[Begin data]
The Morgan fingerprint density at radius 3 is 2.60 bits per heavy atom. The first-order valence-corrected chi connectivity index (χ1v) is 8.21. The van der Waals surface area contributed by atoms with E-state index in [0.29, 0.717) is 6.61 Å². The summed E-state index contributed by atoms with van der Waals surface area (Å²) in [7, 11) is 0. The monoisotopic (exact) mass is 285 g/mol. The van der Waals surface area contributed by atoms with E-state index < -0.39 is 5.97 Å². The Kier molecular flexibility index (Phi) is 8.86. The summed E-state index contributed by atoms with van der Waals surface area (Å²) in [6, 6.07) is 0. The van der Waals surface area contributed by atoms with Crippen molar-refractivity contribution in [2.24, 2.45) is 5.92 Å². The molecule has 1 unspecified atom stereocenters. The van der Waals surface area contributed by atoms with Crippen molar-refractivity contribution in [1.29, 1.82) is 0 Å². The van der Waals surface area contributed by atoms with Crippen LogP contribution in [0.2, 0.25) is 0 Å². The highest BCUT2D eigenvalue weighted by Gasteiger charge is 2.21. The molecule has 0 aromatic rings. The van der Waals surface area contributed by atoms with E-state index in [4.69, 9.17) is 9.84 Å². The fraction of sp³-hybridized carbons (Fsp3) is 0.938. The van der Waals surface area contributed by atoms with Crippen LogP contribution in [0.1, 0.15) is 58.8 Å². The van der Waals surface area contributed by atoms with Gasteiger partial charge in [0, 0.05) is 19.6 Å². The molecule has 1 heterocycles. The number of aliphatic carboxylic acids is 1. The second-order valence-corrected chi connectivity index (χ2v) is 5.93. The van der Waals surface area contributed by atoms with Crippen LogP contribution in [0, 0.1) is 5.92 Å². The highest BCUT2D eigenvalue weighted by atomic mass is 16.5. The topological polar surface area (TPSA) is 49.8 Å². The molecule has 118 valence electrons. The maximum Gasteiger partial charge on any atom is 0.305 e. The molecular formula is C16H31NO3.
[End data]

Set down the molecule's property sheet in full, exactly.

The Morgan fingerprint density at radius 3 is 2.60 bits per heavy atom. The first-order valence-corrected chi connectivity index (χ1v) is 8.21. The van der Waals surface area contributed by atoms with E-state index in [0.29, 0.717) is 6.61 Å². The summed E-state index contributed by atoms with van der Waals surface area (Å²) in [7, 11) is 0. The monoisotopic (exact) mass is 285 g/mol. The van der Waals surface area contributed by atoms with E-state index < -0.39 is 5.97 Å². The Kier molecular flexibility index (Phi) is 8.86. The summed E-state index contributed by atoms with van der Waals surface area (Å²) in [6, 6.07) is 0. The van der Waals surface area contributed by atoms with Crippen molar-refractivity contribution in [2.24, 2.45) is 5.92 Å². The molecule has 1 unspecified atom stereocenters. The van der Waals surface area contributed by atoms with Crippen molar-refractivity contribution in [1.29, 1.82) is 0 Å². The van der Waals surface area contributed by atoms with Crippen LogP contribution in [0.2, 0.25) is 0 Å². The highest BCUT2D eigenvalue weighted by Gasteiger charge is 2.21. The molecule has 0 aromatic rings. The van der Waals surface area contributed by atoms with E-state index in [4.69, 9.17) is 9.84 Å². The fraction of sp³-hybridized carbons (Fsp3) is 0.938. The van der Waals surface area contributed by atoms with Crippen LogP contribution in [0.1, 0.15) is 58.8 Å². The van der Waals surface area contributed by atoms with Gasteiger partial charge in [0, 0.05) is 19.6 Å². The molecule has 1 heterocycles. The number of aliphatic carboxylic acids is 1. The second-order valence-corrected chi connectivity index (χ2v) is 5.93. The van der Waals surface area contributed by atoms with Crippen LogP contribution in [0, 0.1) is 5.92 Å². The highest BCUT2D eigenvalue weighted by atomic mass is 16.5. The topological polar surface area (TPSA) is 49.8 Å². The molecule has 118 valence electrons. The maximum Gasteiger partial charge on any atom is 0.305 e. The molecular formula is C16H31NO3.